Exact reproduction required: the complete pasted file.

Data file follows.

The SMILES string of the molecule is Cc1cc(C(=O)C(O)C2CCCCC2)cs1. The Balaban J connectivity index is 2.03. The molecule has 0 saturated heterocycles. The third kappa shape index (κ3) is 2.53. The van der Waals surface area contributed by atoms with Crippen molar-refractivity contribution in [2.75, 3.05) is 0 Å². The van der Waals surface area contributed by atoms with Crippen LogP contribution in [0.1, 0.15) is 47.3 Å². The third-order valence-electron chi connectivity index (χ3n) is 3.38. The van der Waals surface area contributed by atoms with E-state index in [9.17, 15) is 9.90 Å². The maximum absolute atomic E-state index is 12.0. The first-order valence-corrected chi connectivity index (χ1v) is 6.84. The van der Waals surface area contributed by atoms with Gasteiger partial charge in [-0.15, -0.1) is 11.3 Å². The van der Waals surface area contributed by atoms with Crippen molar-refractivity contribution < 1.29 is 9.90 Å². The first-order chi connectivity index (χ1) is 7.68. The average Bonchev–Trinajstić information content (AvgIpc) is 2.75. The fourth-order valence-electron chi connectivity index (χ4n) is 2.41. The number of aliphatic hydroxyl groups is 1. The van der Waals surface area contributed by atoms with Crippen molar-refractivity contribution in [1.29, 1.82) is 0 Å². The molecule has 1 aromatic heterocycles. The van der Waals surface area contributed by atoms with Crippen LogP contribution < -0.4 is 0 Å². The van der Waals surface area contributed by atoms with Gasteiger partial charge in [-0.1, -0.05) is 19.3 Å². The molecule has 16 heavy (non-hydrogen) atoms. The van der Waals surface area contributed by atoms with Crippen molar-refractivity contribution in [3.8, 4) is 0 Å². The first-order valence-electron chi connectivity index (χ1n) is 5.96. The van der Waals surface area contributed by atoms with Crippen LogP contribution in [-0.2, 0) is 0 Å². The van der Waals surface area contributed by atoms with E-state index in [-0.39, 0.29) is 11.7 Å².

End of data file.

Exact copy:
The SMILES string of the molecule is Cc1cc(C(=O)C(O)C2CCCCC2)cs1. The Balaban J connectivity index is 2.03. The molecule has 0 saturated heterocycles. The third kappa shape index (κ3) is 2.53. The van der Waals surface area contributed by atoms with Crippen molar-refractivity contribution in [2.75, 3.05) is 0 Å². The van der Waals surface area contributed by atoms with Crippen LogP contribution in [0.1, 0.15) is 47.3 Å². The third-order valence-electron chi connectivity index (χ3n) is 3.38. The van der Waals surface area contributed by atoms with E-state index in [9.17, 15) is 9.90 Å². The maximum absolute atomic E-state index is 12.0. The first-order valence-corrected chi connectivity index (χ1v) is 6.84. The van der Waals surface area contributed by atoms with Gasteiger partial charge in [-0.15, -0.1) is 11.3 Å². The van der Waals surface area contributed by atoms with Crippen molar-refractivity contribution < 1.29 is 9.90 Å². The first-order chi connectivity index (χ1) is 7.68. The average Bonchev–Trinajstić information content (AvgIpc) is 2.75. The fourth-order valence-electron chi connectivity index (χ4n) is 2.41. The number of aliphatic hydroxyl groups is 1. The van der Waals surface area contributed by atoms with Crippen molar-refractivity contribution in [1.29, 1.82) is 0 Å². The molecule has 1 aromatic heterocycles. The van der Waals surface area contributed by atoms with Crippen LogP contribution < -0.4 is 0 Å². The van der Waals surface area contributed by atoms with Gasteiger partial charge in [-0.1, -0.05) is 19.3 Å². The molecule has 16 heavy (non-hydrogen) atoms. The van der Waals surface area contributed by atoms with Crippen molar-refractivity contribution in [3.8, 4) is 0 Å². The first-order valence-electron chi connectivity index (χ1n) is 5.96. The van der Waals surface area contributed by atoms with Crippen LogP contribution in [-0.2, 0) is 0 Å². The van der Waals surface area contributed by atoms with E-state index in [-0.39, 0.29) is 11.7 Å².